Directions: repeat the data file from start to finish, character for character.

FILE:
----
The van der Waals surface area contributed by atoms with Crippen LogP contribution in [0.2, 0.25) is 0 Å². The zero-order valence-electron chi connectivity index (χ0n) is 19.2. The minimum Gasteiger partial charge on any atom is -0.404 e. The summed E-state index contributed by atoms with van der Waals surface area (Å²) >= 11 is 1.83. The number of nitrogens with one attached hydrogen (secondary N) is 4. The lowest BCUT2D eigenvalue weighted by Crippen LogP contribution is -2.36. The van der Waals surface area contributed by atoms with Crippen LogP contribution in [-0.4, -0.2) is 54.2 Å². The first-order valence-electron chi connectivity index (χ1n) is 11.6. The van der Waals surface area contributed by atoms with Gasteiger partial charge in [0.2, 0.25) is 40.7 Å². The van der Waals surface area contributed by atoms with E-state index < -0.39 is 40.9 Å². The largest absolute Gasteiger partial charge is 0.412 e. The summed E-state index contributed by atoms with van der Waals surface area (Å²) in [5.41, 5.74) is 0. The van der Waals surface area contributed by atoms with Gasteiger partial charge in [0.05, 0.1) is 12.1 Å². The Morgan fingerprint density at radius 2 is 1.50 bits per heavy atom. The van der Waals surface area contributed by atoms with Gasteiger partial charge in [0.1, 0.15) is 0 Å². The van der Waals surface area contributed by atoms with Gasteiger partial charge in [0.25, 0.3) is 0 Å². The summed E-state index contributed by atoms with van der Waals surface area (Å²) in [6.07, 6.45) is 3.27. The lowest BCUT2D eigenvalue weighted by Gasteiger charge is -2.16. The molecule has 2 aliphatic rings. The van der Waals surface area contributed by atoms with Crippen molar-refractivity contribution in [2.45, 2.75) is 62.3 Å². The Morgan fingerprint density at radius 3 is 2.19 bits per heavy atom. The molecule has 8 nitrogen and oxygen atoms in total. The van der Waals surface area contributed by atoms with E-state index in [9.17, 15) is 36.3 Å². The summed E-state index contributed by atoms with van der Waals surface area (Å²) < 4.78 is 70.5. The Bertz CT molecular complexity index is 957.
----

The van der Waals surface area contributed by atoms with Crippen LogP contribution in [0.2, 0.25) is 0 Å². The zero-order valence-electron chi connectivity index (χ0n) is 19.2. The minimum Gasteiger partial charge on any atom is -0.404 e. The summed E-state index contributed by atoms with van der Waals surface area (Å²) >= 11 is 1.83. The number of nitrogens with one attached hydrogen (secondary N) is 4. The lowest BCUT2D eigenvalue weighted by Crippen LogP contribution is -2.36. The van der Waals surface area contributed by atoms with Crippen LogP contribution in [-0.4, -0.2) is 54.2 Å². The first-order valence-electron chi connectivity index (χ1n) is 11.6. The van der Waals surface area contributed by atoms with Gasteiger partial charge in [0.2, 0.25) is 40.7 Å². The van der Waals surface area contributed by atoms with E-state index < -0.39 is 40.9 Å². The largest absolute Gasteiger partial charge is 0.412 e. The summed E-state index contributed by atoms with van der Waals surface area (Å²) in [5.41, 5.74) is 0. The van der Waals surface area contributed by atoms with Gasteiger partial charge in [0.05, 0.1) is 12.1 Å². The Morgan fingerprint density at radius 2 is 1.50 bits per heavy atom. The van der Waals surface area contributed by atoms with Gasteiger partial charge in [0.1, 0.15) is 0 Å². The van der Waals surface area contributed by atoms with Gasteiger partial charge in [0.25, 0.3) is 0 Å². The summed E-state index contributed by atoms with van der Waals surface area (Å²) in [6.07, 6.45) is 3.27. The lowest BCUT2D eigenvalue weighted by Gasteiger charge is -2.16. The molecule has 2 aliphatic rings. The van der Waals surface area contributed by atoms with Crippen molar-refractivity contribution in [2.45, 2.75) is 62.3 Å². The Morgan fingerprint density at radius 3 is 2.19 bits per heavy atom. The molecule has 8 nitrogen and oxygen atoms in total. The van der Waals surface area contributed by atoms with E-state index in [9.17, 15) is 36.3 Å². The summed E-state index contributed by atoms with van der Waals surface area (Å²) < 4.78 is 70.5. The Bertz CT molecular complexity index is 957.